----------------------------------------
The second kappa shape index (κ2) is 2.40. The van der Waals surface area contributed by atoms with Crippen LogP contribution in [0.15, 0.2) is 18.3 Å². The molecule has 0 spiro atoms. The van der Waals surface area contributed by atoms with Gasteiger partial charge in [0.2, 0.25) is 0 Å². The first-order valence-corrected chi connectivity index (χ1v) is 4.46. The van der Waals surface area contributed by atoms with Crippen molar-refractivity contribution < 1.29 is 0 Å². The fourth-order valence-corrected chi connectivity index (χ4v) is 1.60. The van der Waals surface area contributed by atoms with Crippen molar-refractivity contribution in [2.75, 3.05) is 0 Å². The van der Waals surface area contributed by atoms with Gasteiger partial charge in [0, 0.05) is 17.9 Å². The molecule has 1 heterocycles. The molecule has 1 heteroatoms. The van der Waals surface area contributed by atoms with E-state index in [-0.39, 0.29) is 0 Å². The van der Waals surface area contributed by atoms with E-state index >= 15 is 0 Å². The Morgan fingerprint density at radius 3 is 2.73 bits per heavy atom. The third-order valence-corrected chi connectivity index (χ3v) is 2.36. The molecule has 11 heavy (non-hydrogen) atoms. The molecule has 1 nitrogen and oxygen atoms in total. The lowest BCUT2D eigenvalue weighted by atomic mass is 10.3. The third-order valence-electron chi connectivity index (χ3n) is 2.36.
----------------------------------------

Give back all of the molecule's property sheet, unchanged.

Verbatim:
The second kappa shape index (κ2) is 2.40. The van der Waals surface area contributed by atoms with Crippen LogP contribution in [0.15, 0.2) is 18.3 Å². The molecule has 0 spiro atoms. The van der Waals surface area contributed by atoms with Gasteiger partial charge in [0.2, 0.25) is 0 Å². The first-order valence-corrected chi connectivity index (χ1v) is 4.46. The van der Waals surface area contributed by atoms with Crippen molar-refractivity contribution < 1.29 is 0 Å². The fourth-order valence-corrected chi connectivity index (χ4v) is 1.60. The van der Waals surface area contributed by atoms with Crippen molar-refractivity contribution in [2.75, 3.05) is 0 Å². The van der Waals surface area contributed by atoms with Gasteiger partial charge in [0, 0.05) is 17.9 Å². The molecule has 1 heterocycles. The molecule has 1 heteroatoms. The van der Waals surface area contributed by atoms with E-state index in [-0.39, 0.29) is 0 Å². The van der Waals surface area contributed by atoms with E-state index >= 15 is 0 Å². The Morgan fingerprint density at radius 3 is 2.73 bits per heavy atom. The third-order valence-corrected chi connectivity index (χ3v) is 2.36. The molecule has 11 heavy (non-hydrogen) atoms. The molecule has 1 nitrogen and oxygen atoms in total. The lowest BCUT2D eigenvalue weighted by atomic mass is 10.3. The third-order valence-electron chi connectivity index (χ3n) is 2.36.